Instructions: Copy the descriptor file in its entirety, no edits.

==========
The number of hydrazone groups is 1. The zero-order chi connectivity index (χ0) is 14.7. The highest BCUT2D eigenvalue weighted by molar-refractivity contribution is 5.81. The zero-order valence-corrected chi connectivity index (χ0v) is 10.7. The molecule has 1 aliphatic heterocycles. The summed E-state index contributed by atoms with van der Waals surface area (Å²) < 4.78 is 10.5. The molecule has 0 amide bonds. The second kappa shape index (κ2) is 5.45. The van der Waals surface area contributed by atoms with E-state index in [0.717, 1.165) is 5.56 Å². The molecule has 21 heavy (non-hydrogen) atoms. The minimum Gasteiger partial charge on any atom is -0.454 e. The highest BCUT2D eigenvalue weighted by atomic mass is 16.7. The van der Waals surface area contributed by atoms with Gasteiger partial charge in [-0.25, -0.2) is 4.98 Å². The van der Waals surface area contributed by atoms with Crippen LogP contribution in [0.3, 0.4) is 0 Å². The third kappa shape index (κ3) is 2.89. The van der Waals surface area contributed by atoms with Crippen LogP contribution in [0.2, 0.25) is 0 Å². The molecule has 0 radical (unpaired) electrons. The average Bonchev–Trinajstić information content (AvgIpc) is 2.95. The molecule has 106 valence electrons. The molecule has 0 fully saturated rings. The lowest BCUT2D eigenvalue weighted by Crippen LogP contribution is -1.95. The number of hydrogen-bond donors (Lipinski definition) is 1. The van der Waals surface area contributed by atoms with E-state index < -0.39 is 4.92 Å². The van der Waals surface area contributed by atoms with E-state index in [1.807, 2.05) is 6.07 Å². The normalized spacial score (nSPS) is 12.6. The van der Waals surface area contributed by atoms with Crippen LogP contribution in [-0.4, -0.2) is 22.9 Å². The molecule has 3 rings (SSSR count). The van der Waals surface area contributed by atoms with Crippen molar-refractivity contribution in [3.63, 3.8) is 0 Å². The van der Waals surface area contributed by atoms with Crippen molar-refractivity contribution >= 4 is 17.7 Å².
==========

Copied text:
The number of hydrazone groups is 1. The zero-order chi connectivity index (χ0) is 14.7. The highest BCUT2D eigenvalue weighted by molar-refractivity contribution is 5.81. The zero-order valence-corrected chi connectivity index (χ0v) is 10.7. The molecule has 1 aliphatic heterocycles. The summed E-state index contributed by atoms with van der Waals surface area (Å²) < 4.78 is 10.5. The molecule has 0 amide bonds. The second kappa shape index (κ2) is 5.45. The van der Waals surface area contributed by atoms with E-state index in [0.717, 1.165) is 5.56 Å². The molecule has 21 heavy (non-hydrogen) atoms. The minimum Gasteiger partial charge on any atom is -0.454 e. The highest BCUT2D eigenvalue weighted by atomic mass is 16.7. The van der Waals surface area contributed by atoms with Gasteiger partial charge in [-0.25, -0.2) is 4.98 Å². The van der Waals surface area contributed by atoms with Crippen LogP contribution in [0.3, 0.4) is 0 Å². The third kappa shape index (κ3) is 2.89. The van der Waals surface area contributed by atoms with Crippen LogP contribution in [0.2, 0.25) is 0 Å². The molecule has 0 radical (unpaired) electrons. The average Bonchev–Trinajstić information content (AvgIpc) is 2.95. The molecule has 106 valence electrons. The molecule has 0 fully saturated rings. The lowest BCUT2D eigenvalue weighted by Crippen LogP contribution is -1.95. The number of hydrogen-bond donors (Lipinski definition) is 1. The van der Waals surface area contributed by atoms with E-state index < -0.39 is 4.92 Å². The van der Waals surface area contributed by atoms with E-state index in [1.807, 2.05) is 6.07 Å². The normalized spacial score (nSPS) is 12.6. The van der Waals surface area contributed by atoms with Crippen LogP contribution in [-0.4, -0.2) is 22.9 Å². The molecule has 3 rings (SSSR count). The van der Waals surface area contributed by atoms with Crippen molar-refractivity contribution in [3.63, 3.8) is 0 Å². The van der Waals surface area contributed by atoms with Crippen molar-refractivity contribution >= 4 is 17.7 Å².